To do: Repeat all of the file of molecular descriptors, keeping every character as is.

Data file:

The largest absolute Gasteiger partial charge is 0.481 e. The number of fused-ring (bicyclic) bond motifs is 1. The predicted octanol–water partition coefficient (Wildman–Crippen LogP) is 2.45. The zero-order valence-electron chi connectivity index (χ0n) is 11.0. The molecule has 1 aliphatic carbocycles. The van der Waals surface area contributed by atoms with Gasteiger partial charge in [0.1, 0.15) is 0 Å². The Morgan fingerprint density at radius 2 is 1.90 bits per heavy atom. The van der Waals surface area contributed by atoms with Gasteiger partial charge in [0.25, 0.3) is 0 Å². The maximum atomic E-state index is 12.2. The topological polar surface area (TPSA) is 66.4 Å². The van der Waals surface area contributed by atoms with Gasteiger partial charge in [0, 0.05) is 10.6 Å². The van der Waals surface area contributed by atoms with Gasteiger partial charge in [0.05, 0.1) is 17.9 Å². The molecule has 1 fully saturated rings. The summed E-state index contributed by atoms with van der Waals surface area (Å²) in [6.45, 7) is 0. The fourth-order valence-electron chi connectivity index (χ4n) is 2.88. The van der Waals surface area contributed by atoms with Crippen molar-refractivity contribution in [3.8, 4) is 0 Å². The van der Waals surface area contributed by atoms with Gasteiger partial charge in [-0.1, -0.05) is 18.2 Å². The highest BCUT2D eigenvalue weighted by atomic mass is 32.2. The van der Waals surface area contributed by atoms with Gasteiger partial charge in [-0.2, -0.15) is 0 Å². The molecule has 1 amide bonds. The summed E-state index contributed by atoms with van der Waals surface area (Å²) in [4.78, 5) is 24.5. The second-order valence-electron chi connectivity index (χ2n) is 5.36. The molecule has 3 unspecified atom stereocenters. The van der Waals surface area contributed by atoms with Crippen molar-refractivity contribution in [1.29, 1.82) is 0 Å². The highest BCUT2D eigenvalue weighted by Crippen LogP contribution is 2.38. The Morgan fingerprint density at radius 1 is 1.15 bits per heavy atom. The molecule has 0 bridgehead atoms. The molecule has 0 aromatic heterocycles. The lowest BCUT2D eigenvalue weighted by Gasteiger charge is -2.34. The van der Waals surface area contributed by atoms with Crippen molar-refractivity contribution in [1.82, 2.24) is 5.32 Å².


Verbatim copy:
The largest absolute Gasteiger partial charge is 0.481 e. The number of fused-ring (bicyclic) bond motifs is 1. The predicted octanol–water partition coefficient (Wildman–Crippen LogP) is 2.45. The zero-order valence-electron chi connectivity index (χ0n) is 11.0. The molecule has 1 aliphatic carbocycles. The van der Waals surface area contributed by atoms with Gasteiger partial charge in [0.1, 0.15) is 0 Å². The Morgan fingerprint density at radius 2 is 1.90 bits per heavy atom. The van der Waals surface area contributed by atoms with Gasteiger partial charge in [0.25, 0.3) is 0 Å². The maximum atomic E-state index is 12.2. The topological polar surface area (TPSA) is 66.4 Å². The van der Waals surface area contributed by atoms with Gasteiger partial charge in [0, 0.05) is 10.6 Å². The van der Waals surface area contributed by atoms with Gasteiger partial charge in [0.05, 0.1) is 17.9 Å². The molecule has 1 fully saturated rings. The summed E-state index contributed by atoms with van der Waals surface area (Å²) in [6.45, 7) is 0. The fourth-order valence-electron chi connectivity index (χ4n) is 2.88. The van der Waals surface area contributed by atoms with Crippen molar-refractivity contribution in [3.8, 4) is 0 Å². The van der Waals surface area contributed by atoms with Gasteiger partial charge in [-0.1, -0.05) is 18.2 Å². The highest BCUT2D eigenvalue weighted by atomic mass is 32.2. The van der Waals surface area contributed by atoms with Gasteiger partial charge in [-0.2, -0.15) is 0 Å². The molecule has 1 amide bonds. The summed E-state index contributed by atoms with van der Waals surface area (Å²) in [4.78, 5) is 24.5. The second-order valence-electron chi connectivity index (χ2n) is 5.36. The molecule has 3 unspecified atom stereocenters. The van der Waals surface area contributed by atoms with Crippen molar-refractivity contribution in [1.29, 1.82) is 0 Å². The highest BCUT2D eigenvalue weighted by Crippen LogP contribution is 2.38. The Morgan fingerprint density at radius 1 is 1.15 bits per heavy atom. The molecule has 0 bridgehead atoms. The molecule has 0 aromatic heterocycles. The lowest BCUT2D eigenvalue weighted by Gasteiger charge is -2.34. The van der Waals surface area contributed by atoms with Crippen molar-refractivity contribution in [1.82, 2.24) is 5.32 Å².